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F#8 Discriminated Unions

, 1 May 2014
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  OK so our F# journey continues. We have looked at some of the basic building block types such as Records/Tuples, it is now time to look at Discriminated Unions. Discriminated unions provide support for values that can be one of a number of possible values. The possible values are known as “union c

 

OK so our F# journey continues. We have looked at some of the basic building block types such as Records/Tuples, it is now time to look at Discriminated Unions.

Discriminated unions provide support for values that can be one of a number of possible values. The possible values are known as “union cases”, and take the form shown below

case-identifier1 [of [ fieldname1 : ] type1 [ * [ fieldname2 : ] type2 …]

Don’t worry if this syntax looks scary, what it really boils down to is having a label such that each case can be recognized (discriminated) from the others, and a type for the union case. The label name has certain rules around it such as

  • Must start with an uppercase letter
  • Can be an identifier including the union case type name itself. Which cane be a little confusing, but does have the benefit of describing the union case quite well

 

Here is an example of a bad identifier

image

 

And here is what something may look like when using a label identifier which is the same as the union case, which as previously stated is perfectly valid

<pre class="brush: csharp; gutter: false; pad-line-numbers: true; title: ; toolbar: false; notranslate">
type LabelUnionType = Int of int | String of string

Constructing Discriminated Unions

So how does one construct a union case. Well there are various ways, you are able use one of the following approaches

 

<pre class="brush: csharp; gutter: false; title: ; toolbar: false; notranslate">
let currentLabelUnionType1 =   13
printfn "let currentLabelUnionType1 =   13" 
printfn "%O" currentLabelUnionType1

   
let currentLabelUnionType2 =  Int 23
printfn "let currentLabelUnionType2 =  Int 23" 
printfn "%O" currentLabelUnionType2
printfn "%A" currentLabelUnionType2

 
let currentLabelUnionType3 =  "Cat"
printfn "let currentLabelUnionType3 =  \"Cat\"" 
printfn "%O" currentLabelUnionType3
printfn "%A" currentLabelUnionType3
 
let currentLabelUnionType4 =  String "Cat"
printfn "let currentLabelUnionType4 =  String \"Cat\"" 
printfn "%O" currentLabelUnionType4
printfn "%A" currentLabelUnionType4

Which when run may produce the following results when run through the printfn function (I am either using a %A or %O printfn formatter below)

image

 

You can pretty much use any type in the union cases, such as

  • Tuples
  • Records
  • Other types

The only rule is that the type must be defined before your union case can use it

Here is an example that uses a tuple type in the union cases

 

<pre class="brush: csharp; gutter: false; title: ; toolbar: false; notranslate">
type unionUsingTuples = CCY of (int * String) | Rates of (int * decimal)
.....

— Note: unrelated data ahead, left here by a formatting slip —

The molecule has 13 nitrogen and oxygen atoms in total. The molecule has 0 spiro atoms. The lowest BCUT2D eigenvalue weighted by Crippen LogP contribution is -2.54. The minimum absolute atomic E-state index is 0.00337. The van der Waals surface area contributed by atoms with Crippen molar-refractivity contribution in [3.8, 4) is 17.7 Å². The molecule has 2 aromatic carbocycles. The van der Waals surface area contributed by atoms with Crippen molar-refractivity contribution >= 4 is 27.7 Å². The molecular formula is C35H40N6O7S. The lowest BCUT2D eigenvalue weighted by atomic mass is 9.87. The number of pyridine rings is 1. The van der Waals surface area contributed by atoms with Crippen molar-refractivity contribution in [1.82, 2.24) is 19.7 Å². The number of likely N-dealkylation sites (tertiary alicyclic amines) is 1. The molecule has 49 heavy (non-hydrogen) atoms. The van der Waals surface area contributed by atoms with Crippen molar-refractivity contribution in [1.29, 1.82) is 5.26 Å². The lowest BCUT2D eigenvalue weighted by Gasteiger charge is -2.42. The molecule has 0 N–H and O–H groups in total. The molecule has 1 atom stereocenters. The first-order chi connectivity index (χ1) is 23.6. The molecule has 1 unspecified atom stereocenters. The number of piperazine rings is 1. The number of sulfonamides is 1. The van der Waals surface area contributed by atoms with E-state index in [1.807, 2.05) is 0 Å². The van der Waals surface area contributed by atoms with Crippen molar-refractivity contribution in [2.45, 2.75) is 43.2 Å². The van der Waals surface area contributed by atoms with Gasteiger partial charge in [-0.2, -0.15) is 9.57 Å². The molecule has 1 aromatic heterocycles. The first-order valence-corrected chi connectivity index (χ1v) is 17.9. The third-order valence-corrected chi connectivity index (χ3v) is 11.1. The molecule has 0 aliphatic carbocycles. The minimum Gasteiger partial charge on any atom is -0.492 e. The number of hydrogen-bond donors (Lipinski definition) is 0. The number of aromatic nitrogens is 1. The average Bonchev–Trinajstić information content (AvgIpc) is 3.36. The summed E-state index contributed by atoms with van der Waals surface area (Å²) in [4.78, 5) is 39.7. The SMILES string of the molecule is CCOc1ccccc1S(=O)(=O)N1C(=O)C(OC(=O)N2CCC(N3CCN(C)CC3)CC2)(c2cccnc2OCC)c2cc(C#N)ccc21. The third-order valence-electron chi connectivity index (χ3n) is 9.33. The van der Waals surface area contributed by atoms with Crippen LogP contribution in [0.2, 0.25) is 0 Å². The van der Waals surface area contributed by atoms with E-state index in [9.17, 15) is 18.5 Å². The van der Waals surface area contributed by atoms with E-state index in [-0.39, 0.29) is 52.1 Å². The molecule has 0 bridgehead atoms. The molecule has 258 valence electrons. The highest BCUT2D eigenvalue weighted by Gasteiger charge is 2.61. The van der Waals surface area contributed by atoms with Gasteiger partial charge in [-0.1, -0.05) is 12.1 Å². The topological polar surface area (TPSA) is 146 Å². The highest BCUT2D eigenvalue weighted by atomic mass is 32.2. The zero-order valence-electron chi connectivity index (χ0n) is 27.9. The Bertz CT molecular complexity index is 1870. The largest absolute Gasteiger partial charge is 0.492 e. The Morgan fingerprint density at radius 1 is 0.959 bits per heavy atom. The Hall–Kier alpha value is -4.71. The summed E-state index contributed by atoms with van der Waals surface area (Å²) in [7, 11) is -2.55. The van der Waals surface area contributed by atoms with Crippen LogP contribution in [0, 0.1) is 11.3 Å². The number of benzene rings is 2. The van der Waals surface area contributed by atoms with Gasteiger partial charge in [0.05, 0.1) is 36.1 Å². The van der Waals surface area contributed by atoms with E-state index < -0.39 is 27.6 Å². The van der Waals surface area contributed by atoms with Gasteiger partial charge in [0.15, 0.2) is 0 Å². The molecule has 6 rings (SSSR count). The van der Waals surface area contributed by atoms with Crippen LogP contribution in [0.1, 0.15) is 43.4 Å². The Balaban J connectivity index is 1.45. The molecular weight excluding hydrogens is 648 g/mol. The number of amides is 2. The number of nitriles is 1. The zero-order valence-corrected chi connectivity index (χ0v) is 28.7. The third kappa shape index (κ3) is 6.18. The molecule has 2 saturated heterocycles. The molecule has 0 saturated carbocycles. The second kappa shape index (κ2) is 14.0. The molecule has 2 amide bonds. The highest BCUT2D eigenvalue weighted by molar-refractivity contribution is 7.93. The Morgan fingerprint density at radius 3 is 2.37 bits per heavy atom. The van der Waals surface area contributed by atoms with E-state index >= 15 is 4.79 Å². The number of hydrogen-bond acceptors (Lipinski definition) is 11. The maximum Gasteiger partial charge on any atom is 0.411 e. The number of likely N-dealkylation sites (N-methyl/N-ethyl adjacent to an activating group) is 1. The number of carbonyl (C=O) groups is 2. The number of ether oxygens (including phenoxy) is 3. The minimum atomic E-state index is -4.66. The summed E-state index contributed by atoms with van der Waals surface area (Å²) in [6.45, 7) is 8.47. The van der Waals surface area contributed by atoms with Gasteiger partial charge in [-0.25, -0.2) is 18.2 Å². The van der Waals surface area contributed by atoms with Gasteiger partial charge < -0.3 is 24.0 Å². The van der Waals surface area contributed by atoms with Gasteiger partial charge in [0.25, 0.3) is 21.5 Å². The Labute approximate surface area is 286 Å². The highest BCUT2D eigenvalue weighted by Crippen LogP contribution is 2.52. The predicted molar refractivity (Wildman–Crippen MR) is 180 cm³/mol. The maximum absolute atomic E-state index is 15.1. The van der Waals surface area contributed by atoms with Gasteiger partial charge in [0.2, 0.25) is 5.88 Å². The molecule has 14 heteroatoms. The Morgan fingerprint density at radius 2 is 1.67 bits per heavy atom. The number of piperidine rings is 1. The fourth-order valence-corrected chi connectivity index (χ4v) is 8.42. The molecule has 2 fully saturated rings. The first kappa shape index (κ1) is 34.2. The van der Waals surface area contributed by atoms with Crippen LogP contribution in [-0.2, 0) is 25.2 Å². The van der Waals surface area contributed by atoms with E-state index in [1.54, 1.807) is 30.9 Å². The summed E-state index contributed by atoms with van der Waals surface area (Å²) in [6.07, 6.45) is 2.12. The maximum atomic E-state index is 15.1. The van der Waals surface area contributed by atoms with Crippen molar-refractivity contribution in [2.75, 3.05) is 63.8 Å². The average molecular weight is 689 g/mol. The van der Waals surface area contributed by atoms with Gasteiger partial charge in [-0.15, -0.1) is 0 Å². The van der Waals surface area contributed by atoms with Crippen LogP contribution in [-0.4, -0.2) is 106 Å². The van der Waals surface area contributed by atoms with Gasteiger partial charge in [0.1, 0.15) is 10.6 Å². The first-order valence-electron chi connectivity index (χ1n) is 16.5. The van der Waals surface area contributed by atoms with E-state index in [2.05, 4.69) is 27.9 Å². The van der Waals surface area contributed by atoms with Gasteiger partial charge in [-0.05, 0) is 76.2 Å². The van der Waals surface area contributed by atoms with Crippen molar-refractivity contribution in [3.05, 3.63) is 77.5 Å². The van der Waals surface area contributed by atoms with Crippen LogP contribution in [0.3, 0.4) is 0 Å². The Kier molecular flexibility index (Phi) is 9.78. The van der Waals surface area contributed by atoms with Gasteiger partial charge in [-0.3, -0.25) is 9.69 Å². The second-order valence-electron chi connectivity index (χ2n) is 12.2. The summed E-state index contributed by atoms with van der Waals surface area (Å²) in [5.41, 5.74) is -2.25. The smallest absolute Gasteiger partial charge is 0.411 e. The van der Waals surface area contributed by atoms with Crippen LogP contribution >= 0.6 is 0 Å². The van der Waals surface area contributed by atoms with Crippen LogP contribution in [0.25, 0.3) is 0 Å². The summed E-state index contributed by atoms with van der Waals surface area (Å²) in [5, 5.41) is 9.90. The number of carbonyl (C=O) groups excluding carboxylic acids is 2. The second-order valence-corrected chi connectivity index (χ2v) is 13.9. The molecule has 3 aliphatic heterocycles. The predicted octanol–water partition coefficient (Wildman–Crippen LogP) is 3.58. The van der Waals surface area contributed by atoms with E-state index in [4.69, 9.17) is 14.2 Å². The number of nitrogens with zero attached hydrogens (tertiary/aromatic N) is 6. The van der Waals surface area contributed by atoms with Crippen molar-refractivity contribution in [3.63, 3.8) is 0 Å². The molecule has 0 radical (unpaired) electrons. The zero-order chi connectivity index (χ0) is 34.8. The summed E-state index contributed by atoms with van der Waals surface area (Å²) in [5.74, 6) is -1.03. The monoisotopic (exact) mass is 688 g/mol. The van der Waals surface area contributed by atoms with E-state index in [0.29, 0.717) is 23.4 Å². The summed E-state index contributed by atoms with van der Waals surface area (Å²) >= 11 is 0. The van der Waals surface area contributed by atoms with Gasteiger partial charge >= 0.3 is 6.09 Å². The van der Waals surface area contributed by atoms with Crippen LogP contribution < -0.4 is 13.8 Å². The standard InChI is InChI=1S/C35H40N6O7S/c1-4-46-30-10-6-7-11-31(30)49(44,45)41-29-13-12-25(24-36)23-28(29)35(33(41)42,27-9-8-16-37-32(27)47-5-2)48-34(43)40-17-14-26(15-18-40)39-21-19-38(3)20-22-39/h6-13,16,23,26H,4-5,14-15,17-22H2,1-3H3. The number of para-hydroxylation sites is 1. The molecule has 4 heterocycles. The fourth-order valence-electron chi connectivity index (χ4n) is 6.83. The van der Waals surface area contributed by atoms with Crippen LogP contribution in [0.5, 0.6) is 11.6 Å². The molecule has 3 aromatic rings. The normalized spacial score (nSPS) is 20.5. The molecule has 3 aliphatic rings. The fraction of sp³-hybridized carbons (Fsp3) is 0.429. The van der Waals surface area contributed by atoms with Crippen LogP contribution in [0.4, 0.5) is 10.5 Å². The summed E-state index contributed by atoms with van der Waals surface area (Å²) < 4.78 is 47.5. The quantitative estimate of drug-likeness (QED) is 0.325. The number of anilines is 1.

.....
let tupledUnion = (12, "GBP")

 

Empty Unions

You may also use empty unions. Which are ones where you do not specify a type. This makes them much more like standard .NET enum values. Here is an example of that.

<pre class="brush: csharp; gutter: false; title: ; toolbar: false; notranslate">
type Player = Cross | Nought
....
....
let emptyUnion = Cross

What About Similar Cases Across Types

The eagle eyed amongst you may see a problem. What would happen if we had something like this

<pre class="brush: csharp; gutter: false; title: ; toolbar: false; notranslate">
type PurchaseOrders = Orders of (string * int) | Empty
type ClientOrders = Orders of (string * int) | Empty

This causes us a problem doesn’t it. How would we distinguish between these discriminated union types? Well luckily we can just use a fully qualified approach to this, so we can simply do this, and everything will work as expected. It should be noted that you could take this one step further and include the module name if a module is involved (we will see more on this later, in a subsequent article)

<pre class="brush: csharp; gutter: false; title: ; toolbar: false; notranslate">
let purchaseOrders = PurchaseOrders.Orders ("box of 100 scrubbing brushes", 1)
let clientOrders = ClientOrders.Orders ("scrubbing brush", 23)

Discriminated Unions Equality

As with a lot of F# types, Discriminated Unions are only considered equal if

  • The length of their union cases match
  • The types of their union cases match
  • The values of their union cases match

 

 

Are not equal

Here is an example where things are not considered equal

<pre class="brush: csharp; gutter: false; title: ; toolbar: false; notranslate">
let purchaseOrders1 = PurchaseOrders.Orders ("box of 100 scrubbing brushes", 1)
let purchaseOrders2 = PurchaseOrders.Orders ("10 pack of disks", 1)

printfn "purchaseOrders1 = purchaseOrders2 %A" (purchaseOrders1 = purchaseOrders2)

Which looks like this when run

image

 

Are Equal

Here is an example where things are considered equal. This is kind of inline with regular .NET code, you know if the members are the same, they have the same values and there is the correct number of them they are pretty much the same thing (if we ignore hash codes that is)

<pre class="brush: csharp; gutter: false; title: ; toolbar: false; notranslate">
let purchaseOrders1 = PurchaseOrders.Orders ("box of 100 scrubbing brushes", 1)
let purchaseOrders2 = PurchaseOrders.Orders ("box of 100 scrubbing brushes", 1)

printfn "purchaseOrders1 = purchaseOrders2 %A" (purchaseOrders1 = purchaseOrders2)

Which looks like this when run

image

 

It should be noted that we can not use equality when we have to fully qualified union types as they are different types, so this would not work

image

 

 

Pattern Matching Discriminated Unions